Studying Stud Dogs

Sire Lines


Sire lines  are one of the basic features defining a breed. The sire line is the paternal line of descent behind existing stud dogs in the breed; it can be found by tracing the far left (blue) line of a pedigree written out as a family tree as pictured here.   The “Y” chromosomes in the breed genepool all come from this line.  Questions to ask when studying a breed include:

  • How many sire lines are available?
  • How many breeding dogs are there from each line?
  • What is the genetic relationship between these breeding dogs?

Accurate pedigree records provide a starting point for answering these questions; genetic testing of individual dogs provides more detailed information by identifying the “paternal haplotype” of male dogs.

How Many E.S. Sire Lines Exist?

Information from pedigrees suggests that the English Shepherd breed has about 24 different sire lines. Is this accurate? Help us find out! 

How Many Dogs From Each Line?

Because there are several registries for the breed, and not all dogs are registered, it is not possible to get a precise count of how many dogs there are in different lines.  Some lines appear to have very few remaining descendants and may be in danger of disappearing.

Are These Lines Genetically Distinct?

The million dollar question!  We know that English Shepherds vary in appearance and that selection for particular traits varies among breeders.  We also know that the breed experienced a population bottleneck. The extent of the genetic loss from that bottleneck has not been measured.

Popular Sires

When people talk about population size, most of us think about the “census size” of the group — we do a head count of dogs in the breed. Scientists studying breeds ask a slightly different question, however: they want to know the “effective population size”. The effective population size is smaller than the census count of dogs in the breed. The effective population size takes into consideration two things:

  1. Not all dogs in a breed will reproduce, and
  2. Dogs that do reproduce don’t so randomly and equally — breeders select particular dogs to breed and some dogs have more offspring than others.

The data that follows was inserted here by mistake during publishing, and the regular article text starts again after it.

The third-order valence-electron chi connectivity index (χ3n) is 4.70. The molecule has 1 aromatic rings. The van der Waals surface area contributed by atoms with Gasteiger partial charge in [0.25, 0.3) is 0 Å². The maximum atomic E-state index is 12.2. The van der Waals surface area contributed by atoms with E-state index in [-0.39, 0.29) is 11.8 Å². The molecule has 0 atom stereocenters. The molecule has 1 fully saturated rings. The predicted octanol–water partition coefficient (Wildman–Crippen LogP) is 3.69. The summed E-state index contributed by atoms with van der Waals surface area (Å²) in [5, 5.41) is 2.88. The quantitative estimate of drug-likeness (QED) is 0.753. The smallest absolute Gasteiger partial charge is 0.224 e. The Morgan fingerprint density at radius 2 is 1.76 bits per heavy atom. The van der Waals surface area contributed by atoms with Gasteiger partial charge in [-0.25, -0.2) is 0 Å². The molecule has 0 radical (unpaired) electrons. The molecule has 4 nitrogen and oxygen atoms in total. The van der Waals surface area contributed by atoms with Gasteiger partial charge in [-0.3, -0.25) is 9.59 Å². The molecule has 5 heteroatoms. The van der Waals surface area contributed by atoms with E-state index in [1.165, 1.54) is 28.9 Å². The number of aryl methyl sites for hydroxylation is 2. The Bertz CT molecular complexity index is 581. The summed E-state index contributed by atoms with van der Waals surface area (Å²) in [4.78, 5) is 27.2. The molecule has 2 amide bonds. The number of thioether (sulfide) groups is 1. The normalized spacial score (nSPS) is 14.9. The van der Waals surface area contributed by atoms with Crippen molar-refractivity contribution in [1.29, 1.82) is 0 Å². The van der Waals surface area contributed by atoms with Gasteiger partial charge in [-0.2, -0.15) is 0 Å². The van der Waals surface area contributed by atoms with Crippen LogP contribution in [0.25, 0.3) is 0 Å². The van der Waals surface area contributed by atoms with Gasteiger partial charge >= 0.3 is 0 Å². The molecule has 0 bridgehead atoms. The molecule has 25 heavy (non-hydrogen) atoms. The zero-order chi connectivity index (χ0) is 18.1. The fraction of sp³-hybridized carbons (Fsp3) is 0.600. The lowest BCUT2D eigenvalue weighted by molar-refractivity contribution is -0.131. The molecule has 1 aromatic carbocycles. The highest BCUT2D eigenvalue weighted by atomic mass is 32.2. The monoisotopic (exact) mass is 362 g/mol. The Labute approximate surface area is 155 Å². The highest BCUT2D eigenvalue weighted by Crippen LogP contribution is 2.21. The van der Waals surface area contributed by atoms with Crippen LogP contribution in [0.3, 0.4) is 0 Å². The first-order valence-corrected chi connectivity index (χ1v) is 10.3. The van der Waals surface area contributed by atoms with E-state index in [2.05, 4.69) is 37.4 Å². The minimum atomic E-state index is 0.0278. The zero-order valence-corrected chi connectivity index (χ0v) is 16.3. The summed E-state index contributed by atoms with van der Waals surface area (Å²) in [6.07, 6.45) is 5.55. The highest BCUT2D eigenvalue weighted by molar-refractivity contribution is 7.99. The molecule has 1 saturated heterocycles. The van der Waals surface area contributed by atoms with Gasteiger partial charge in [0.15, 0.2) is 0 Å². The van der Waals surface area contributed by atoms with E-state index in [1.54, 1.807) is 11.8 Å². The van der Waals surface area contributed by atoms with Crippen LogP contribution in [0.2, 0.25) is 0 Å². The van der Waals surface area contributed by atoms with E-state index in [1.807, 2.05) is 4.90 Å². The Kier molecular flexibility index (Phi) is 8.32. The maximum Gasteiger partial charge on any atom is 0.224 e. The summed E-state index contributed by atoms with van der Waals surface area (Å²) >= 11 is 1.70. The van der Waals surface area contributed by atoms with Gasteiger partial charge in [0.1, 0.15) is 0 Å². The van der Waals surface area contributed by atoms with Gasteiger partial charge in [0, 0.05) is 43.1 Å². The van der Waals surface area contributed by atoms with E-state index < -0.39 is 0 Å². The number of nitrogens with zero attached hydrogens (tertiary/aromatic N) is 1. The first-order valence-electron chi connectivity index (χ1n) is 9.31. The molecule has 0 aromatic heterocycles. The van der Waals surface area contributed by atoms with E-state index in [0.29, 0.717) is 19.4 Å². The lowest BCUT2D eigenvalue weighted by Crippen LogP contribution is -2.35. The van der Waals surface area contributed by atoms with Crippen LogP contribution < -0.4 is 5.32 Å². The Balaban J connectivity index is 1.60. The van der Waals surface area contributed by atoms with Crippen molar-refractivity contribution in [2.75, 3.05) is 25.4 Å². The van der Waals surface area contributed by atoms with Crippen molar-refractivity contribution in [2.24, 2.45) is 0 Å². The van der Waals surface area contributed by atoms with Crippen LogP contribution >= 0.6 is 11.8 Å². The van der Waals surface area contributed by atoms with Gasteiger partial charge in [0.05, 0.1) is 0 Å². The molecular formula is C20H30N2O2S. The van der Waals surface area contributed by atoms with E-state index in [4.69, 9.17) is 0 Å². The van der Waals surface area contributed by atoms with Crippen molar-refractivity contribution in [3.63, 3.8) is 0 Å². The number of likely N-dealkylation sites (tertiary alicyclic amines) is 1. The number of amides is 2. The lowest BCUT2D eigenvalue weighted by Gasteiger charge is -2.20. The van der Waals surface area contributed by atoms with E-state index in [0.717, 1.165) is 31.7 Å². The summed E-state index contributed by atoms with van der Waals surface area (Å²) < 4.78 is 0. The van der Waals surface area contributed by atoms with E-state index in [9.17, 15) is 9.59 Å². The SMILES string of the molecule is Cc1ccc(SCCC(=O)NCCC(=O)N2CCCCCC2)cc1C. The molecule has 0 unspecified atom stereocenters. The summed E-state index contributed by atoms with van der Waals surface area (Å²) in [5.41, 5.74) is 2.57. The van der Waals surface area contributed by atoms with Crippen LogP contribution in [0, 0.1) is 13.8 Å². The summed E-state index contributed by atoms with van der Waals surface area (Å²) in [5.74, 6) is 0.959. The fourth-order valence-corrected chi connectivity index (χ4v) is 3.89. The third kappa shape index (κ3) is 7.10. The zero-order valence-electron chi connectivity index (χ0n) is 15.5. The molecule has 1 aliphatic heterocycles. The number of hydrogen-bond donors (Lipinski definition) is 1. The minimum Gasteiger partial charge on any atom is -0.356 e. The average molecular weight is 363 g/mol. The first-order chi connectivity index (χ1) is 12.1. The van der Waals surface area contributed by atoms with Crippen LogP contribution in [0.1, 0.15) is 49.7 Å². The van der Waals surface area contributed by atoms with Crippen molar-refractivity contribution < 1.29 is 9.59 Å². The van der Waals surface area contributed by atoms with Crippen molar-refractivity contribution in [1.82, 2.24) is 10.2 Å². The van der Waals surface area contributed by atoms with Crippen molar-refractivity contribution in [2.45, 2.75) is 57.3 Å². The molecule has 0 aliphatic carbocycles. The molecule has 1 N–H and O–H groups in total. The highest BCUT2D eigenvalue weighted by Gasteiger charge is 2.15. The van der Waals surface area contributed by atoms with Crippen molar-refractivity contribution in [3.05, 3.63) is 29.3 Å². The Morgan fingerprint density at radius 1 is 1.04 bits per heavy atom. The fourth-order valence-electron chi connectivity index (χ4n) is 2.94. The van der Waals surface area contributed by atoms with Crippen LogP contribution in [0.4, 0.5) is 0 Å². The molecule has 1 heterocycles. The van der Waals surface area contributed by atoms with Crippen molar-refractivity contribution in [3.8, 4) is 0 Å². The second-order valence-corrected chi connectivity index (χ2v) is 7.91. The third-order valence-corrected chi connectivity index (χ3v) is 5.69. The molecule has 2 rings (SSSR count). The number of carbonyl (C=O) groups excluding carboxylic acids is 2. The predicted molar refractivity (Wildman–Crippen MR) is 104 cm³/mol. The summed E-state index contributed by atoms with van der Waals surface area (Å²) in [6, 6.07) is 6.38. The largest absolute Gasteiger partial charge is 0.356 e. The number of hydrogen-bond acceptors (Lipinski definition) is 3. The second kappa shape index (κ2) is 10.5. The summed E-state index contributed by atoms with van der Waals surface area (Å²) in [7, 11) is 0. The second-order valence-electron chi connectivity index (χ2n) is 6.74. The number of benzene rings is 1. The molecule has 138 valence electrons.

Those two facts mean that the genes in a breed’s gene pool change from one generation to the next. Some genes are lost because the dogs carrying them never reproduce; some genes become more common because dogs carrying them produce more offspring than other dogs.  As a result, genetic diversity in breeds diminishes over time. The bottomline is, the effective population size may be shrinking despite growing numbers of dogs in the breed.

Number of litters per stud dog, 2005 – 2015

“Popular sires” are dogs that produce a lot of offspring relative to other dogs in their generation; they swamp the gene pool.  Breeds are particularly vulnerable to the impact of popular sires when the overall population numbers are low, as they were for English Shepherds in the 1980s – early 2000s.  When there aren’t very many breeding dogs, it doesn’t take a tremendous number of litters from one dog to skew the gene pool: if there are 10 stud dogs in a breed, and 9 of them each sire 1 litter while 1 dog sires 11 litters, the offspring of the dog with 11 litters will make up more than half of the next generation.  As generations go by, the genes from those dogs become ever more prevalent throughout the breed. It important to note that 11 litters as the lifetime production from one stud dog, is probably less than one litter per year — so it doesn’t take much to tip the balance in rare breeds.

The chart above shows the number of litters (red bars) and the number stud dogs (blue) that produced them.  The x-axis is number of litters per dog (the range is 1 – 17).  The red and blue bars are the same height for the dogs that produced 1 litter (140 dogs produced 140 litters).  When the dogs produced 2 litters, the red bar is twice the height of the blue bar.  And so on.  This chart reflects the litters produced per English Shepherd stud dog from 2005 – 2015.  In total, 290 dogs (blue) produced 730 litters (red); over two-thirds of the dogs (202) sired only one or two litters whereas a handful of dogs produced 10 or more litters.

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